(RxWiki News) The sooner kidney disease is spotted in a patient, the better chance that patient has of avoiding death. Now, there appears to be a way to detecting kidney disease even in those without signs of the disease.
A simple and affordable urine test can identify people who are going through a rapid decline in kidney function without any symptoms of kidney disease. This test - which is routinely done in doctor's offices - could protect patients from kidney failure and an early death.
"Take an urine test to ensure your kidneys are working."
The only way to keep kidney failure from happening is to spot and treat kidney disease early. Many people do not show signs of kidney disease until it is too late. If doctors could continually screen the kidney function of all their patients, it is likely they would be able to catch this silent kidney disease early. However, the current ways of screening cost too much.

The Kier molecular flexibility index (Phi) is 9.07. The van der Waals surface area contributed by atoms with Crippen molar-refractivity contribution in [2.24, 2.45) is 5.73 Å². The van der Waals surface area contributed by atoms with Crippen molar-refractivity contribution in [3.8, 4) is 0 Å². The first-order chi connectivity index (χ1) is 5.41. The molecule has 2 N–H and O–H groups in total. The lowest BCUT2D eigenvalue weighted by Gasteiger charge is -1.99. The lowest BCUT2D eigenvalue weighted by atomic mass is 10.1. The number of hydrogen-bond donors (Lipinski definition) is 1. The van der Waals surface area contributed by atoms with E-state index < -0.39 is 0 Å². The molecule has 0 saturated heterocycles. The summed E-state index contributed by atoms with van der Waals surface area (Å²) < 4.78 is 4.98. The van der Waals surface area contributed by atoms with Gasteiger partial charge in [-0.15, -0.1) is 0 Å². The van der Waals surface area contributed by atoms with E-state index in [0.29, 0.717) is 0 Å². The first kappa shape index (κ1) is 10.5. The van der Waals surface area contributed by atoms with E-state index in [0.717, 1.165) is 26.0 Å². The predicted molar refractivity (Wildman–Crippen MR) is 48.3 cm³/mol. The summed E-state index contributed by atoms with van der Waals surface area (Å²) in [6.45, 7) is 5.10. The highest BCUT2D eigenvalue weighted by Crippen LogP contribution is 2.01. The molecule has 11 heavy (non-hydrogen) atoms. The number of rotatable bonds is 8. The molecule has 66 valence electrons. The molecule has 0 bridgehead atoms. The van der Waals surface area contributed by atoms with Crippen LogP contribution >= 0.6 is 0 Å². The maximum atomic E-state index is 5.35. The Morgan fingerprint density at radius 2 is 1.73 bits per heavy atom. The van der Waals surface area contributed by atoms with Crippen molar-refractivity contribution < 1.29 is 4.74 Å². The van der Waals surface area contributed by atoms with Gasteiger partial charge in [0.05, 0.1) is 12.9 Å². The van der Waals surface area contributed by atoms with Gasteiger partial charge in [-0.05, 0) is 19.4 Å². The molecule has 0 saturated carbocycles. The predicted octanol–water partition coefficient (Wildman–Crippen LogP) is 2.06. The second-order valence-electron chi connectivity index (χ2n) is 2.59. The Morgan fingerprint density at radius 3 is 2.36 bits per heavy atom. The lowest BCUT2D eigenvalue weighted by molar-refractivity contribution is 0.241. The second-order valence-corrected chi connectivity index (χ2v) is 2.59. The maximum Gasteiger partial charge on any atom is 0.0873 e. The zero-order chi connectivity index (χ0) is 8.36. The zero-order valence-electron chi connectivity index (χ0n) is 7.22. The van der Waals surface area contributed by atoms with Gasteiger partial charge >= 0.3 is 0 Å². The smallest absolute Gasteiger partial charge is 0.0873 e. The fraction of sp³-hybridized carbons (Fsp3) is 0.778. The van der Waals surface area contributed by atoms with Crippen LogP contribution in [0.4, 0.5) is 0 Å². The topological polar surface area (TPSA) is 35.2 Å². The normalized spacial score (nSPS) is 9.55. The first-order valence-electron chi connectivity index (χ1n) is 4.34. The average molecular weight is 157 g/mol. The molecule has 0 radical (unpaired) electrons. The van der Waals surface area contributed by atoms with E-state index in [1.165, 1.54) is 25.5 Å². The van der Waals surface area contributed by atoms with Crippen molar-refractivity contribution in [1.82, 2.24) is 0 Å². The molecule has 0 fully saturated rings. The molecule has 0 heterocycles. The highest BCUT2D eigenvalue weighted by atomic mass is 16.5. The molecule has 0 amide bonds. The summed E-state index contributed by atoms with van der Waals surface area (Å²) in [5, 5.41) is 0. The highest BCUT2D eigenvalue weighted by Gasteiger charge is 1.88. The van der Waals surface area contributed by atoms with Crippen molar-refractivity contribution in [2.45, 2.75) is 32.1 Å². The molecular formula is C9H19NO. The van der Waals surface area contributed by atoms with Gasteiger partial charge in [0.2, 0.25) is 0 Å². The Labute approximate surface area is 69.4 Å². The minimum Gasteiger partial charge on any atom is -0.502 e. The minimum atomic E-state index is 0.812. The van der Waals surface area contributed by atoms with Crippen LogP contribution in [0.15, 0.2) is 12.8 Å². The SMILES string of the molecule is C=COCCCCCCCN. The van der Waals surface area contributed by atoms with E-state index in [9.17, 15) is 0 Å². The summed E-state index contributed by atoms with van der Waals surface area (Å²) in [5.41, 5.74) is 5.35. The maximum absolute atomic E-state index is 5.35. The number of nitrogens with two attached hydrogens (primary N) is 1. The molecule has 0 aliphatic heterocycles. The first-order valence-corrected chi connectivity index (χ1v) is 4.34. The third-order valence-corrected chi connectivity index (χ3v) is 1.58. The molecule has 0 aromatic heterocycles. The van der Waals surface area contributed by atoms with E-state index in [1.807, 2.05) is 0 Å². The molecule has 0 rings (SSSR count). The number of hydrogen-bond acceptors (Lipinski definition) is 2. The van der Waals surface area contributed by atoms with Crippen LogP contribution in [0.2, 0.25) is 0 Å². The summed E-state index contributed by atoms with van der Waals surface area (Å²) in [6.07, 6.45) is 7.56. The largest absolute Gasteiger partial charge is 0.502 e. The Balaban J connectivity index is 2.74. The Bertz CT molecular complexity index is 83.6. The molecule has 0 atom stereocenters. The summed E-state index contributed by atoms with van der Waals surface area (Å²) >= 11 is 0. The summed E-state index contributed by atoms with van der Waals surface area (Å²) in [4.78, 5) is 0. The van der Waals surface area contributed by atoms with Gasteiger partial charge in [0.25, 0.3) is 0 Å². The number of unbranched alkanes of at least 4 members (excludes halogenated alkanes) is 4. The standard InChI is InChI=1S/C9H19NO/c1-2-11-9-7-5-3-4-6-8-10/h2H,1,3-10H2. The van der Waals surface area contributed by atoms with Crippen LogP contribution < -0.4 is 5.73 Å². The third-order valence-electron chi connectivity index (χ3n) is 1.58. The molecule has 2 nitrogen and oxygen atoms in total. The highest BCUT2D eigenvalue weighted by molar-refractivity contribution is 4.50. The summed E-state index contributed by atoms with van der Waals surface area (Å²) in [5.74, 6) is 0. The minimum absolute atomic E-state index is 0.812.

For this reason, William Clark, M.D., from the University of Western Ontario, and colleagues wanted to see if a cheaper and easier screening test - which measures protein in the urine - could be used to spot people who have the greatest risk of a rapid decline in kidney function.
They found that the dipstick urine test could tell whether or not people had rapid kidney function decline in almost 91 percent of the study's participants.
According to Dr. Clark, this study showed that a simple and inexpensive urine test lets personal doctors follow less patients with costlier monitoring tests.
For their study, Dr. Clark and his colleagues followed more than 2,500 people for an average of seven years. The researchers found that the urine test was a good predictor of kidney function decline. In fact, it could be possible that one case of rapid kidney decline could be spotted for every 2.6 patients.
After adding the urine test into the picture, the likelihood of spotting rapid kidney function decline increased from 13 percent to 44 percent among patients with risk factors such as heart disease, being over 60 years of age, diabetes, and high blood pressure.
These findings - which are published in the Journal of the American Society of Nephrology - could lead to earlier and better treatments, keeping both patients and their kidneys alive and running.